Being the Church Means...

being heavenly minded

Day Three

Throughout this season of Lent (which leads up to Easter), we will be studying the Penitential Psalms; as we see our sinfulness, we’ll also see how blessed we are to have Jesus Christ as a Savior. Our devotions during this season take a different angle – we will hear everyday from John Piper’s tremendous booklet 50 Reasons Why Jesus Came to Die. As the title states, we’ll focus on Scriptural reasons for Christ’s death, increasing our thankfulness along the way!

 

John Piper is a very gifted and accomplished author – please go to www.desiringgod.org for a treasure trove of resources for Christian living!

 

Today's Devotional

Christ suffered and died…

To Heal Us from Moral and Physical Sickness

 

Upon him was the chastisement that brought us peace, and with his stripes we are healed. Isaiah 53:5

 

[He] healed all who were sick. This was to fulfill what was spoken by the prophet Isaiah: “He took our illnesses and bore our diseases.” Matthew 8:16-17

 

Christ suffered and died so that disease would one day be utterly destroyed. Disease and death were not part of God’s original way with the world. They came in with sin as part of God’s judgment on creation. The Bible says, “The creation was subjected to futility, not willingly, but because of him who subjected it, in hope” (Romans 8:20). God subjected the world to the futility of physical pain to show the horror of moral evil.

 

This futility included death. “Sin came into the world through one man, and death through sin” (Romans 5:12). It included all the groaning of disease. And Christians are not excluded: “Not only the creation, but we ourselves, who have the firstfruits of the Spirit [that is, those who trust Christ], groan inwardly as we wait eagerly for adoption as sons, the redemption of our bodies” (Romans 8:23).

 

But all this misery of disease is temporary. We look forward to a time when bodily pain will be no more. The subjection of creation to futility was not permanent. From the very beginning of his judgment, the Bible says God aimed at hope. His final purpose was this: “that the creation itself will be set free from its bondage to decay and obtain the freedom of the glory of the children of God” (Romans 8:21).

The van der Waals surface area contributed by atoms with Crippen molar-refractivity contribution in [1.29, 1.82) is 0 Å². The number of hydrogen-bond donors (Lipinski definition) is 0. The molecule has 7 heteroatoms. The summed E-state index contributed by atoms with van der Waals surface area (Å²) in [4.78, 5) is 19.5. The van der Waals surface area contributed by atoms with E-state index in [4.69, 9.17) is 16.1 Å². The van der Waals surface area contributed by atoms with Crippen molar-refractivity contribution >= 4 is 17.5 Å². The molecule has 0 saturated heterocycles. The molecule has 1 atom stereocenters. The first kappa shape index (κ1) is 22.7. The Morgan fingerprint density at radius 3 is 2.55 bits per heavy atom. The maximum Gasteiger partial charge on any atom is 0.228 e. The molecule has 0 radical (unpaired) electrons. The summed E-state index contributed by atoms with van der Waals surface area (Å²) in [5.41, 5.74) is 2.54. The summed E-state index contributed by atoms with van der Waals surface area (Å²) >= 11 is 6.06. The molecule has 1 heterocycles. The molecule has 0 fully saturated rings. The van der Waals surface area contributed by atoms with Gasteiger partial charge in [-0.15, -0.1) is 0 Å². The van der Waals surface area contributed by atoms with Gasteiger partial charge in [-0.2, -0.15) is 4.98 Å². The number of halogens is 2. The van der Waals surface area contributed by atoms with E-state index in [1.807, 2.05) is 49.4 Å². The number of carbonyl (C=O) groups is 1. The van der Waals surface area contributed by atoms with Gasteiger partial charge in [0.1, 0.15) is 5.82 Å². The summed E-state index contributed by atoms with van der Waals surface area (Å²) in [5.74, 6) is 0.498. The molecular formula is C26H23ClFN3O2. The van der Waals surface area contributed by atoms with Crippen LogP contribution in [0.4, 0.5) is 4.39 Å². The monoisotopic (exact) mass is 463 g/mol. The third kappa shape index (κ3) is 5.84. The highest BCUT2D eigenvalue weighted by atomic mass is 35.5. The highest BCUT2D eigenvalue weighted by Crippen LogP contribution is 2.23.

When Christ came into the world, he was on a mission to accomplish this global redemption. He signaled his purposes by healing many people during his lifetime. There were occasions when the crowds gathered and he “healed all who were sick” (Matthew 8:16; Luke 6:19). This was a preview of what was coming at the end of history when “he will wipe away every tear from their eyes, and death shall be no more, neither shall there be mourning nor crying nor pain anymore” (Revelation 21:4).

 

The way Christ defeated death and disease was by taking them on himself and carrying them with him to the grave. God’s judgment on the sin that brought disease was endured by Jesus when he suffered and died. The prophet Isaiah explained the death of Christ with these words: “He was wounded for our transgressions; he was crushed for our iniquities; upon him was the chastisement that brought us peace, and with his stripes we are healed” (Isaiah 53:5). The horrible blows to the back of Jesus bought a world without disease.

 

One day all disease will be banished from God’s redeemed creation. There will be a new earth. We will have new bodies. Death will be swallowed up by everlasting life (1 Corinthians 15:54; 2 Corinthians 5:4). “The wolf and the lamb shall graze together; the lion shall eat straw like the ox” (Isaiah 65:25). And all who love Christ will sing songs of thanks to the Lamb who was slain to redeem us from sin and death and disease.

 

Learn More